Panchapagesa Sastry, J.
1. Defendants are the appellants. Plaintiffs-respondents brought the suit for a declaration of their title to the suit property and for recovery of possession of the same from the defendants with past and future profits. According to the plaint they became entitled to the suit property plot No. 19 in what is known as the eastern extension scheme, Madhurai, in the following manner. Originally the first defendant was the owner of Town Survey No. 2512/1 of about 32 cents and 2512/2 of 73 cents. He had borrowed from the plaintiff's father a sum of Rs. 5,000 on the 1st September 1923 and had agreed to give a mortgage over the above properties, in addition to the promissory note which he executed. It was stated, by the plaintiffs that without giving the mortgage as agreed to, the first defendant conveyed the properties to one Kuthuva Ransachari by a deed of sale of March 1924 directing him however to discharge the promissory note debt in favour of the plaintiff's father. As the amount was not so paid the plaintiffs' father filed a suit O. S. No. 119 of 1926 Sub-Court, Mathurai, on the basis of the promissory note and on the agreement to give a mortgage and prayed for a decree for recovery of the amount both personally and by way of a charge on the properties. He obtained a decree accordingly and in execution of the charge portion of the decree he brought the above properties to sale, purchased them himself and also obtained delivery through Court. It, however, happened that these survey numbers and others had beenacquired by the Municipality for an extension scheme even in 1943. Instead of paying compensation in money there appears to have been anagreement between the Municipality and the various owners that the latter should be allotted sites in the areas acquired after providing- for roads, streets, etc. In pursuance of the scheme aforesaid plot No. 19 had been allotted to the first defendant in lieu of about 23 cents of land taken away from town survey No. 2512/1. The plaintiffs' case is that by virtue of this transaction his title to plot No. 19 is made out and he had been in possession thereof peacefully and the first defendant trespassed upon it sometime in 1946. Hence the suit.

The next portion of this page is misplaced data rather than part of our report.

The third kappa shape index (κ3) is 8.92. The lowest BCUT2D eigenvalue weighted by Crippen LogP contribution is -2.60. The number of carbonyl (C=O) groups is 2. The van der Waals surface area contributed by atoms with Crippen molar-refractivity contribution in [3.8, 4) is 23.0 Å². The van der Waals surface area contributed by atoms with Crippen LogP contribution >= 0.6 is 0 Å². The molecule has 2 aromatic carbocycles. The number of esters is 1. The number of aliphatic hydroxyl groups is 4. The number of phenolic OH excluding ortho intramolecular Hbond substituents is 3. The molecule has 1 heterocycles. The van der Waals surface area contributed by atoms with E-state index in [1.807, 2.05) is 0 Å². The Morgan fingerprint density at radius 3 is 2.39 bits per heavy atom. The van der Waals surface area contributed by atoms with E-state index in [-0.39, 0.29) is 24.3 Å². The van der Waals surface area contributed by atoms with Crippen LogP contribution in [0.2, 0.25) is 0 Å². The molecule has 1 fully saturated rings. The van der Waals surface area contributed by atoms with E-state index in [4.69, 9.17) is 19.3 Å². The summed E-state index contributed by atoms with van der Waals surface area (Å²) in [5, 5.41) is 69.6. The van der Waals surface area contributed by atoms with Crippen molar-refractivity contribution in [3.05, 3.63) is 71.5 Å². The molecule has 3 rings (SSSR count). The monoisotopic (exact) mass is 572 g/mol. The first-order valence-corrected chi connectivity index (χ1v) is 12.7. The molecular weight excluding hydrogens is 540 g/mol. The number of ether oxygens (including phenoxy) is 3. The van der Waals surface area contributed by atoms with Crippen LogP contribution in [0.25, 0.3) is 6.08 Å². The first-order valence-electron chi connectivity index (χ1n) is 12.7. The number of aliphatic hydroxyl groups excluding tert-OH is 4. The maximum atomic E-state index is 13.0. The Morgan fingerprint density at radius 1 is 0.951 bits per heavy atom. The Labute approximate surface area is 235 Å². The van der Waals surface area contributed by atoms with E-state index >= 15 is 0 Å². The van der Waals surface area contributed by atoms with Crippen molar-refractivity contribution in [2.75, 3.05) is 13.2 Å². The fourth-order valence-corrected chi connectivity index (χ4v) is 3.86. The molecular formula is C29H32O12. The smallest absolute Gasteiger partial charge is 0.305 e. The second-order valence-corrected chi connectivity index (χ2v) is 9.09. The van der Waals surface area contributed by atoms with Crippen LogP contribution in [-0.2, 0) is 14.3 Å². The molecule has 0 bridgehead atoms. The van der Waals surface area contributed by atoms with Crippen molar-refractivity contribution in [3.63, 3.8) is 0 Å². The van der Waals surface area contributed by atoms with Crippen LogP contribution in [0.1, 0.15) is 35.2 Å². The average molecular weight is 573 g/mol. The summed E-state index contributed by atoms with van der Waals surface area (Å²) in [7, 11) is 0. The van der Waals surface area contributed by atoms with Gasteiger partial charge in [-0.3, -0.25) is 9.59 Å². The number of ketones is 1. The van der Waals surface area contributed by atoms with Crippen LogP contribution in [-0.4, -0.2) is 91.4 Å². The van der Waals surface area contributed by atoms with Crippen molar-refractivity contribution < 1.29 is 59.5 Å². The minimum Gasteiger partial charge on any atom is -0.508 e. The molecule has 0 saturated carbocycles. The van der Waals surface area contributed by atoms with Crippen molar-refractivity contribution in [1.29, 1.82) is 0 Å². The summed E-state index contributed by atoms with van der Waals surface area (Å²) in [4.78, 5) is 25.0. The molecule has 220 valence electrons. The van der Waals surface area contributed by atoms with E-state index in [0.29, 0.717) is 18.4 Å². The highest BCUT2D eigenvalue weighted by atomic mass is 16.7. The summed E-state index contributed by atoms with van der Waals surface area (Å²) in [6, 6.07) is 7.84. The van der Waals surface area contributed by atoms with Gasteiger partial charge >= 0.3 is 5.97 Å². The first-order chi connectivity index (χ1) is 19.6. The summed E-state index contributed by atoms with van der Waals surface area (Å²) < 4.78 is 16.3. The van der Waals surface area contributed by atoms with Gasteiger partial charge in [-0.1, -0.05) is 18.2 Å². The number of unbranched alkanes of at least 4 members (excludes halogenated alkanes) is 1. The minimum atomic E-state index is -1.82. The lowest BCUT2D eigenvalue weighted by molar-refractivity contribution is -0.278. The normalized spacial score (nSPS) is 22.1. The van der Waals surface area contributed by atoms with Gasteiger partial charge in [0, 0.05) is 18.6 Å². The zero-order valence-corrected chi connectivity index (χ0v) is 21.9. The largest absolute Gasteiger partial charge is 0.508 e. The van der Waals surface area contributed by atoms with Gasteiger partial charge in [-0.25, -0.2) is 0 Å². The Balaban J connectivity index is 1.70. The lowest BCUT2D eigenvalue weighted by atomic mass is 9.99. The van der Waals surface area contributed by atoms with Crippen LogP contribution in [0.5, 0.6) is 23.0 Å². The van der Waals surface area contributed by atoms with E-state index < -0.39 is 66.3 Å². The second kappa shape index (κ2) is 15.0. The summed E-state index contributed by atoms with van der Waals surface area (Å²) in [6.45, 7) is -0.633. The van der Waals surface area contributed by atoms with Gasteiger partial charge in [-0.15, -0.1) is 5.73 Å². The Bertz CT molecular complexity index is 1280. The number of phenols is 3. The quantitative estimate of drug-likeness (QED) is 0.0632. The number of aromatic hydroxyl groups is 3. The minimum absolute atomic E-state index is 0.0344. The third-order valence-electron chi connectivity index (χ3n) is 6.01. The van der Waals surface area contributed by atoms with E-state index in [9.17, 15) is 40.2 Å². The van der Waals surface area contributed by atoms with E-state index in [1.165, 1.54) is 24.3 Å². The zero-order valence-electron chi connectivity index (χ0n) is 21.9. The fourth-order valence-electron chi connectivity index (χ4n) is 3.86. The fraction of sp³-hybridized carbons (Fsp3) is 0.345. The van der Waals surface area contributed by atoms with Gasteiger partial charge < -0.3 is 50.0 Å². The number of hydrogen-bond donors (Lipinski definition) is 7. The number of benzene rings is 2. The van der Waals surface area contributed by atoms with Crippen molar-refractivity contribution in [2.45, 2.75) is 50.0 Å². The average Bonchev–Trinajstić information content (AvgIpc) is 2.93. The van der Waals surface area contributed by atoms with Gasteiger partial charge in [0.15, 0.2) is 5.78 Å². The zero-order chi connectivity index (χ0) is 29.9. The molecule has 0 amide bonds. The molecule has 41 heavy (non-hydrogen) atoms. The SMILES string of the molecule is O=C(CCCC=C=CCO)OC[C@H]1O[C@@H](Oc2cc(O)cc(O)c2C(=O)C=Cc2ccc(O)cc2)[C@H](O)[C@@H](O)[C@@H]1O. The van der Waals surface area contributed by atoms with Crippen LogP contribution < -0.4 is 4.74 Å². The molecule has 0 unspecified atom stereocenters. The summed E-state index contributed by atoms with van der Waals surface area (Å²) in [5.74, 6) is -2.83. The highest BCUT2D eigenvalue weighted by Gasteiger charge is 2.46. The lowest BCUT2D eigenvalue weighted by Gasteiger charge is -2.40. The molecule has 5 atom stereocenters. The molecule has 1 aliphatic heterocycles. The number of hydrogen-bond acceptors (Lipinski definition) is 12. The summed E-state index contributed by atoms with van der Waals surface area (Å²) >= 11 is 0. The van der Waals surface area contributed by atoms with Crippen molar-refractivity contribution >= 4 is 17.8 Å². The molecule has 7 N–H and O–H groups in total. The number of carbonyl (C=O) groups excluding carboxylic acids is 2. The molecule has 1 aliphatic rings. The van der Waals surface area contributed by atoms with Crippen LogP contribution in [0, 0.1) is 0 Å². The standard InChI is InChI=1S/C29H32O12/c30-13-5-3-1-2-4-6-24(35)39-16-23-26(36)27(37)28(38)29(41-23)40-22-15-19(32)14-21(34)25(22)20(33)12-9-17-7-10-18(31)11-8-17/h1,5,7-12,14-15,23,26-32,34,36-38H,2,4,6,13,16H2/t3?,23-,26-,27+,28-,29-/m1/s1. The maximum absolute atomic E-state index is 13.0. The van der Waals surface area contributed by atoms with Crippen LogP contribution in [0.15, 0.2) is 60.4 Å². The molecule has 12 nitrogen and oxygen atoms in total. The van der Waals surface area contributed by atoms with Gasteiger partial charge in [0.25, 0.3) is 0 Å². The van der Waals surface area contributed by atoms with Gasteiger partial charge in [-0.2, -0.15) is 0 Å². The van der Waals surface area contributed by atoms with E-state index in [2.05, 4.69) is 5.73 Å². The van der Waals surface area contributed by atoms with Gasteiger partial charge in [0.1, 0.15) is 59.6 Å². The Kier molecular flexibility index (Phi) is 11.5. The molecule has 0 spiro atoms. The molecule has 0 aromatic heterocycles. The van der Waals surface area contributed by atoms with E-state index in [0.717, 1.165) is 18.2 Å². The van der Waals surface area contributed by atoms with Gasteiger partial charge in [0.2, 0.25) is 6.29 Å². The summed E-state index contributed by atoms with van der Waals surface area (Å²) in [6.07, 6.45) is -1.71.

2. The first defendant's defence was that ha was in possession of the property in his own right and not in any sense as a trustee or agent of the plaintiffs or in any fiduciary capacity for them. He has been so in possession for over the statutory period as well. He had executed a sale-deed in favour of the 2nd defendant for valuable consideration. The 2nd defendant pleaded that he was a purchaser in good faith for consideration and had no knowledge of any infirmity of title on the part of the 1st defendant or of any claim or right in the plaintiffs. The 3rd defendant was merely a lessee of the properties in his possession. The defendants denied the trespass. The lower Court framed appropriate issues and ultimately found in favour of the plaintiffs. The defendants have therefore filed this appeal.
3. The point for determination Is whether the plaintiffs have title to plot No. 19 in the circumstances set out and found and whether the 2nd defendant is a 'bona fide' purchaser for value.
4. It appears from the documents filed and it is not really challenged now that town survey Nos. 2512/1 and 2512/2 of about 32 cents and 73 cents were made a charge for the amount due to the plaintiffs' father in O. S. No. 119 of 1926 and the properties were brought to sale and purchased by the decree-holder who also claims to have obtained delivery of possession of the property. Admittedly the plaintiffs are in possession of Town S. Nos. 2512/1 and 2512/2 except to the extent of 23 cents which were taken away by the Municipality. In lieu of these 23 cents they claim that they have got a title to plot No. 19 which according to them became really substituted for the 23 cents taken by the Municipality. Their case is put forward under different heads. It is urged that Section 13 of the Transfer of Property Act is applicable and thereby plot No. 19 became their property. It was urged again that the principle underlying it would apply in any event as also the principle recognised by the decisions of the Court in relation to what is known as substituted security doctrine recognised by the Judicial Committee in. 'Byjnath Lall v. Ramoodeen Chowdry, 1 Ind App. 106 and 'Koru Issaku v. Seetharamaraju', I. L. R. (1948) Mad 454. It is also argued that the principle of the Trusts Act recognised in Sections 83 and 90 would also apply.